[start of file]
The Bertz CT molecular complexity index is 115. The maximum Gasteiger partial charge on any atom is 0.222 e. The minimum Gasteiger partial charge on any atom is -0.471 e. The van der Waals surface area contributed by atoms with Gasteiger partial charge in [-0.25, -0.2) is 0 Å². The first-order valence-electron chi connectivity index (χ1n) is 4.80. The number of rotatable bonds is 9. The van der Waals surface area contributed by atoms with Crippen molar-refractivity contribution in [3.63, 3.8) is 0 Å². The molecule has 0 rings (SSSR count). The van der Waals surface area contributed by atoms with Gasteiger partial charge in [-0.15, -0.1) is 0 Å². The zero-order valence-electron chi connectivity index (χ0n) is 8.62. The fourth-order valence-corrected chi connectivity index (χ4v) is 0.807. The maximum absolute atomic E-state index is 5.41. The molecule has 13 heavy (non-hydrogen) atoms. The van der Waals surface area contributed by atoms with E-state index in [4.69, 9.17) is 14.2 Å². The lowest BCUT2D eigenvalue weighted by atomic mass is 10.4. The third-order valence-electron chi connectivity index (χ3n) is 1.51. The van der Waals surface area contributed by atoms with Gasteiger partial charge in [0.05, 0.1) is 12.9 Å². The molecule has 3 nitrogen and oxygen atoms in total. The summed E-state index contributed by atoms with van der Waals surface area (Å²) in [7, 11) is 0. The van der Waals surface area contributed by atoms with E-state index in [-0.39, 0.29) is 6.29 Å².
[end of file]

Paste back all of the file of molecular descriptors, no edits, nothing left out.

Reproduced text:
The Bertz CT molecular complexity index is 115. The maximum Gasteiger partial charge on any atom is 0.222 e. The minimum Gasteiger partial charge on any atom is -0.471 e. The van der Waals surface area contributed by atoms with Gasteiger partial charge in [-0.25, -0.2) is 0 Å². The first-order valence-electron chi connectivity index (χ1n) is 4.80. The number of rotatable bonds is 9. The van der Waals surface area contributed by atoms with Crippen molar-refractivity contribution in [3.63, 3.8) is 0 Å². The molecule has 0 rings (SSSR count). The van der Waals surface area contributed by atoms with Gasteiger partial charge in [-0.15, -0.1) is 0 Å². The zero-order valence-electron chi connectivity index (χ0n) is 8.62. The fourth-order valence-corrected chi connectivity index (χ4v) is 0.807. The maximum absolute atomic E-state index is 5.41. The molecule has 13 heavy (non-hydrogen) atoms. The van der Waals surface area contributed by atoms with E-state index in [4.69, 9.17) is 14.2 Å². The lowest BCUT2D eigenvalue weighted by atomic mass is 10.4. The third-order valence-electron chi connectivity index (χ3n) is 1.51. The van der Waals surface area contributed by atoms with Gasteiger partial charge in [0.05, 0.1) is 12.9 Å². The molecule has 3 nitrogen and oxygen atoms in total. The summed E-state index contributed by atoms with van der Waals surface area (Å²) in [7, 11) is 0. The van der Waals surface area contributed by atoms with E-state index in [-0.39, 0.29) is 6.29 Å².